The Sussex & Kent ME/CFS Society has welcomed research just published that shows up to one third of adults affected by the illness who attend specialist NHS services report substantial improvement in their health.
There are around 50 NHS specialist chronic fatigue syndrome (ME/CFS) services in England, including the Haywards Heath and Maidstone Centres, that treat approximately 8000 adult patients each year.
Over 1,000 research subjects were questioned about fatigue, physical function, general function, mood, pain and sleep problems before and after attending 11 of the English services.
This multi-centre study in the NHS has shown that CFS/ME is a long term condition that persists for the majority of adult patients even after receiving specialist treatment. Whilst 50–65% experienced little or no change in their condition 1–5 years after accessing a specialist service and 10–20% reported a deterioration, up to 30% of patients reported very much or much better health (and the majority of those who experienced little or no change had improved slightly). Given the adverse impact of CFS/ME on patients and their families, substantial improvement in 20–30% of the approximately 8000 patients treated each year by specialist CFS/ME services in England represents a large individual and societal benefit, and supports the argument that services need to be sufficiently resourced to treat promptly all newly diagnosed patients according to individual need.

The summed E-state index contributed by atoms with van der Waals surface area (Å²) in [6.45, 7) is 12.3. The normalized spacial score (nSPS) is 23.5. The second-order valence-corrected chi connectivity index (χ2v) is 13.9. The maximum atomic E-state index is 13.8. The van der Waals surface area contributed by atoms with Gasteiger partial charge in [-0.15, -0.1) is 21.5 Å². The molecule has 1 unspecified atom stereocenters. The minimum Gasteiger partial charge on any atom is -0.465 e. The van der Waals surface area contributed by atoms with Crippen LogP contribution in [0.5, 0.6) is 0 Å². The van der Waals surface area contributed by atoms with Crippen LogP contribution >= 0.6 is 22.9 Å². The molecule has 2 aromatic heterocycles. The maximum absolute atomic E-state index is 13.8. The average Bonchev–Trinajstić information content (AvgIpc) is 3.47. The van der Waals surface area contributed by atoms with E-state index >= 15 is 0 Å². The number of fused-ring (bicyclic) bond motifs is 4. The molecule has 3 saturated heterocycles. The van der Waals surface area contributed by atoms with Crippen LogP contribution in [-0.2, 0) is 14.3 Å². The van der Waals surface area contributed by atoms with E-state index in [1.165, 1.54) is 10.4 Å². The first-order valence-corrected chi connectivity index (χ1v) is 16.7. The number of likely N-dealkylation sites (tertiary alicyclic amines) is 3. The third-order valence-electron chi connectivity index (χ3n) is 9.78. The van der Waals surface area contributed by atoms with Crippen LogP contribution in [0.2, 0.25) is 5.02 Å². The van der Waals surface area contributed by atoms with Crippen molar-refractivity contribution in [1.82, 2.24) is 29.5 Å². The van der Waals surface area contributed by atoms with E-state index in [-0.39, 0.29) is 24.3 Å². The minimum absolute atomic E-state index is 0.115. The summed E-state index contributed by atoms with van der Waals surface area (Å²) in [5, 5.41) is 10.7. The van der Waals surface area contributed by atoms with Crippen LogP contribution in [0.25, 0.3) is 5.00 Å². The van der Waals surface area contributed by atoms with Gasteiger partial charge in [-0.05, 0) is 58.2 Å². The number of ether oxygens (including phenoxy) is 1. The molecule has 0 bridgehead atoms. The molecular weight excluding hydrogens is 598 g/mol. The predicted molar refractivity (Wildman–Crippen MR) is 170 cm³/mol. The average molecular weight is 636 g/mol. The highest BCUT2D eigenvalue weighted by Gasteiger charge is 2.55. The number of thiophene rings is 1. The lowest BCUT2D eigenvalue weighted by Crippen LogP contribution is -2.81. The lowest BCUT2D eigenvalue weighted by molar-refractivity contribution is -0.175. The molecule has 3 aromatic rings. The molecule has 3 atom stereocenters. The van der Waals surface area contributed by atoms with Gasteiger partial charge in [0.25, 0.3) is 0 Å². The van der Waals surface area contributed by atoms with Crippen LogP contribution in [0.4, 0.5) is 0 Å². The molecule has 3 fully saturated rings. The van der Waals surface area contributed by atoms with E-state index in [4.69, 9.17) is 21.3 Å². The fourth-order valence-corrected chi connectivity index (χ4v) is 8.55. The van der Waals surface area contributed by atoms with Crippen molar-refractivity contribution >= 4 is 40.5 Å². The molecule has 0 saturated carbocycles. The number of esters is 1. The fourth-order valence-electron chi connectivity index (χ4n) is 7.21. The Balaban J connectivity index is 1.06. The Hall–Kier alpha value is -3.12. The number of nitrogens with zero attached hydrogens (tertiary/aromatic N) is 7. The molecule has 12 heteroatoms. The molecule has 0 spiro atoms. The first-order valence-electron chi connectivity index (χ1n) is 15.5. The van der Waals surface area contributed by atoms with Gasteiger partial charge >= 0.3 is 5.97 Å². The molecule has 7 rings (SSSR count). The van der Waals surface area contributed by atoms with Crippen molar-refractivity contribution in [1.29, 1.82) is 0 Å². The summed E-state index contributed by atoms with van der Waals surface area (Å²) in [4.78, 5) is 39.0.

Colin Barton of the Sussex & Kent Society says: “This multi-centre NHS study has shown that, although one third of patients reported substantial overall improvement in their health, ME is a long term condition that persists for the majority of adult patients even after receiving specialist treatment.”